NEW YORK (TheStreet) -- BlackBerry (BBRY) is running ads declaring it's not dead yet. That kind of thinking would fit right in with an episode of AMC Networks' (AMCX - Get Report) "The Walking Dead."

If you're not familiar with the show, it's based on an apocalyptic world full of people-eating zombies that if they bite or scratch you, will cause you to become one more zombie. Many of the episodes feature a well-known character that after receiving a deadly wound declares they are "OK". BlackBerry is also pleading in an open letter it's ok too.

"You can continue to count on BlackBerry."

"We have substantial cash on hand and a balance sheet that is debt free."

"Best in class productivity tool."

BlackBerry fits right into the storyline according to its management. They are mortally wounded, but not dead yet. Characters in the show quickly become weary of others with scratches or wounds, just as BlackBerry investors need to proceed using extreme caution.

BlackBerry's mortal wounds didn't come from other Zombies. The wounds are from Apple ( AAPL - Get Report), Google ( GOOG - Get Report), and to a lesser degree, Microsoft ( MSFT - Get Report) and Nokia ( NOK - Get Report).

When your company is losing money, having cash in the bank only delays the inevitable. When losses are accelerating, the situation becomes abundantly clear the clock runs out of sand much quicker. Not all is lost for investors though. No, I don't mean that BlackBerry can turn it around against Apple and Android phones, but a buyout is all but certain.

The uncertainty is the price, and maybe to a lesser degree, the timing. BlackBerry's CEO Thorsten Heins is highly incentivized to sell the company as soon as possible. One could make the argument that relatively speaking he won't earn more pay by holding on longer or by steering the company back to profitability.

Heins' golden parachute is worth about $50 million, or more than four times greater than he may expect in annual compensation as a CEO trying to add shareholder value. Not an unpleasant exit package for someone who earned less than $2 million as the chief operating officer in 2011.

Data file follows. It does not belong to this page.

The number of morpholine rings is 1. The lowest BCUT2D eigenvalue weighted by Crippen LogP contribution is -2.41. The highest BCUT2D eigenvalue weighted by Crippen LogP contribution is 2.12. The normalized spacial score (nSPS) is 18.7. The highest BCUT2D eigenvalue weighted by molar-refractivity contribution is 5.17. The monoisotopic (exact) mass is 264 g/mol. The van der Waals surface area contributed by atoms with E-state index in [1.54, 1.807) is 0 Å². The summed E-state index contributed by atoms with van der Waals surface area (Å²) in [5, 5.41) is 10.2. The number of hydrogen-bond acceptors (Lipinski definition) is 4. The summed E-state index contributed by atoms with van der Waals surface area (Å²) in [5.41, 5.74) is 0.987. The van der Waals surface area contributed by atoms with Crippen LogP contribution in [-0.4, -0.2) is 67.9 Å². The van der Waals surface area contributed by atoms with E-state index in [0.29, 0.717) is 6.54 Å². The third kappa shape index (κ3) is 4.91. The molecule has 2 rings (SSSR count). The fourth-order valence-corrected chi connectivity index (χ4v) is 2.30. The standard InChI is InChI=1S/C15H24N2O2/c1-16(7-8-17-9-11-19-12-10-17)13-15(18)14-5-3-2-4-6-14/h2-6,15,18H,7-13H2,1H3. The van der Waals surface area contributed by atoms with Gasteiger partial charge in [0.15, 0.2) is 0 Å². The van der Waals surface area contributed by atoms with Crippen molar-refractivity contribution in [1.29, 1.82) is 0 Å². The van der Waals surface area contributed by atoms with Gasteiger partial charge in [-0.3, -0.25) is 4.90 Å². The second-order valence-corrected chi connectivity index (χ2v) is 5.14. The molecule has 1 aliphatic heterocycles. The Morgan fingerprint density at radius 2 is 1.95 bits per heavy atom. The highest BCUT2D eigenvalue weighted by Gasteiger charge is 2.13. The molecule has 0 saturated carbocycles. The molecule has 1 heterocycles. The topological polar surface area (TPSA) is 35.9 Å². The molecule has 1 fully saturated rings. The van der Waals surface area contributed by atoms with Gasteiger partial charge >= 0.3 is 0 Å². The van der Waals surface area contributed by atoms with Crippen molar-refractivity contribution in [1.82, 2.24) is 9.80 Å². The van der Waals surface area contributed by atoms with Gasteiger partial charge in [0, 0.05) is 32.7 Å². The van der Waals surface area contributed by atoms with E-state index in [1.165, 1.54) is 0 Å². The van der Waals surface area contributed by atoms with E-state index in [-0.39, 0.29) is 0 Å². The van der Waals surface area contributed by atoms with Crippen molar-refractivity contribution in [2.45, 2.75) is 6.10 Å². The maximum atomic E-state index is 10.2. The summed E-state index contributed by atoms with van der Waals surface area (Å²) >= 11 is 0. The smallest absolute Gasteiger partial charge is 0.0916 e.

If we can expect a takeover soon, we only need to focus on the valuation of the company in order to determine if we want to buy shares, sell shares or stand pat. The risk to reward ratio makes a strong case for buying on dips. I believe investors will receive more than $8 in a takeover. You won't get an argument from me that investors deserve more, albeit the reality of receiving much more when management doesn't have an incentive to hold out for more diminishes at an exponential rate.

That doesn't mean buying at $7.99 is necessarily a fantastic idea, but I do like BlackBerry under $7.90 and have bought shares for an average of $7.83. I also hedged the position by selling October $8.50 calls. Selling covered lowers my risk and generates daily income as the time premium decays.

At the time of publication the author is long BBRY.

This article is commentary by an independent contributor, separate from TheStreet's regular news coverage.

Robert Weinstein is an active trader focusing on the psychological importance of risk mitigation, emotion and financial behavior of market participants. Robert co-founded the investing blog StockSaints, where he writes a journal about his trading activity and experiences.

In addition to TheStreet, Robert also contributes to Real Money Pro, providing real-time trading ideas for stocks, options and futures.